Celebrating Athletic Excellence: Hot Spring County’s Dylan Clayton

By Dr. Robert Reising

“When football no longer has the need for players like him, I will quit coaching. He was a model team player,” proclaimed Todd Knight, the longest-serving college coach in Arkansas, when recently queried about a Ouachita Baptist University (OBU) player no longer in his program. Then in equally serious tones, the acclaimed coach added, “I’d love to have him as my physician when he completes medical school.” 

Head Football Coach Knight is not alone on his campus in praising Bismarck High School graduate Dylan Clayton. “He helped us win two conference championships,” volunteered Brian Ramsey, the University’s Assistant Athletic Director for Communications, and Dr. Tim Knight, Dean of OBU’s J. D. Patterson School of Natural Sciences, contended that “Dylan is not only a model student, but he is also a model person. He is a great young man who is highly respected by his peers and faculty for his strong work ethic.” Truly the 21-year-old, who terms himself “a child of separation,” has displayed excellence in the past suggesting nothing less in the future.

Clayton was born in July 2001 in Malvern, where in his first years of formal education he performed handsomely while whetting his appetite for organized, competitive sports. Baseball was his first interest. At age 7, thanks to a baseball pitching machine, Dylan launched a summer playing career that lasted through his first year at Bismarck High, where he captained the squad. But by fourth grade, basketball — his father’s favorite sport — had gained his respect, and soon thereafter he was a member of several Amateur Athletic Union (AAU) teams. By junior high school, and just before leaving Malvern, never forsaking superior classroom grades, he had joined the track team and competed in several district and state competitions. 

Finally yielding to the lure of “Woo Pig Sooie” that he had first consciously enjoyed in 2011, Dylan tried his hand at football in Malvern, took to the sport, and soon came to value it as his favorite. His play quickly became superior. But the unsettled and the unsettling, as well as the tragic, interrupted. In 2015 his parents separated and he moved to Bismarck to live with his grandparents. Two years later, in 2017, his father was murdered which was a shocking, life-changing tragedy for Dylan.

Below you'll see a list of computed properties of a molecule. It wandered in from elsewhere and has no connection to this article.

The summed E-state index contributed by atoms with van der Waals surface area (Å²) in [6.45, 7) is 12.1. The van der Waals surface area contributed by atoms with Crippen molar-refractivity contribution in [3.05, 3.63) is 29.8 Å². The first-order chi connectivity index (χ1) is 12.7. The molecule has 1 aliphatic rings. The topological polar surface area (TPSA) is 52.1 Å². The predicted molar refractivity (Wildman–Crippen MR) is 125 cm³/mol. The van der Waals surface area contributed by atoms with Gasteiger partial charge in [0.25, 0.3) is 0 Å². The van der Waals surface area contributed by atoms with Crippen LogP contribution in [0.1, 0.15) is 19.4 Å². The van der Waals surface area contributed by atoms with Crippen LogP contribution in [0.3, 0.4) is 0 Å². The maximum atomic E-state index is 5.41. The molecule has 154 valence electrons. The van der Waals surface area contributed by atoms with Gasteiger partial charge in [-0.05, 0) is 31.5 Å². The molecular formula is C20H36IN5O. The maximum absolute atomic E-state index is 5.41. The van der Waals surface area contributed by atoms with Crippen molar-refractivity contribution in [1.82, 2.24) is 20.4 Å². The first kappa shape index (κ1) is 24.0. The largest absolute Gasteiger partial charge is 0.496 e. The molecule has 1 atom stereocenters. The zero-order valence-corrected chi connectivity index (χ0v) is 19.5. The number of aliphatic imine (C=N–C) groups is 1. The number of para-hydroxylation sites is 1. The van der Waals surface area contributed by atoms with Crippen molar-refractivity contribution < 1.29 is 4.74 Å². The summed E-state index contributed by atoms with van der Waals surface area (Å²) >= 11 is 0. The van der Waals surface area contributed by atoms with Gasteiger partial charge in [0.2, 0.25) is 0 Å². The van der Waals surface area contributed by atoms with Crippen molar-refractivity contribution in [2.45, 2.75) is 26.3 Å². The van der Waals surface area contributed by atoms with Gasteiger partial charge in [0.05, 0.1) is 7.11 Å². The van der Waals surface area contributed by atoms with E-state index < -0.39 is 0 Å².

Adulthood visited immediately. Immersed in discord, change and sorrow, Dylan proved unshakeable, continuing to showcase brilliance in the classroom and on the gridiron as well as in track and basketball, which he also captained. In football, he performed on “both sides of the ball for four quarters, “earning media labels like “Bismarck’s … Gridiron Ironman.” The 6’,4”, 225 pounder confessed to a “1000+ All-Purpose Yards offensively and [making] 440 solo tackles defensively, playing all positions except defensive tackle.” Yet he admits that “after the first quarter, I’m tired, but it’s not about me and how I feel. I play for the town I represent. I want to win more than my body tells me that I do.” Predictably, honors followed, including in 2016, selection as a “Hooten’s Scholar Athlete of the Week” and election to the 501 LIFE Football Team presented by this magazine.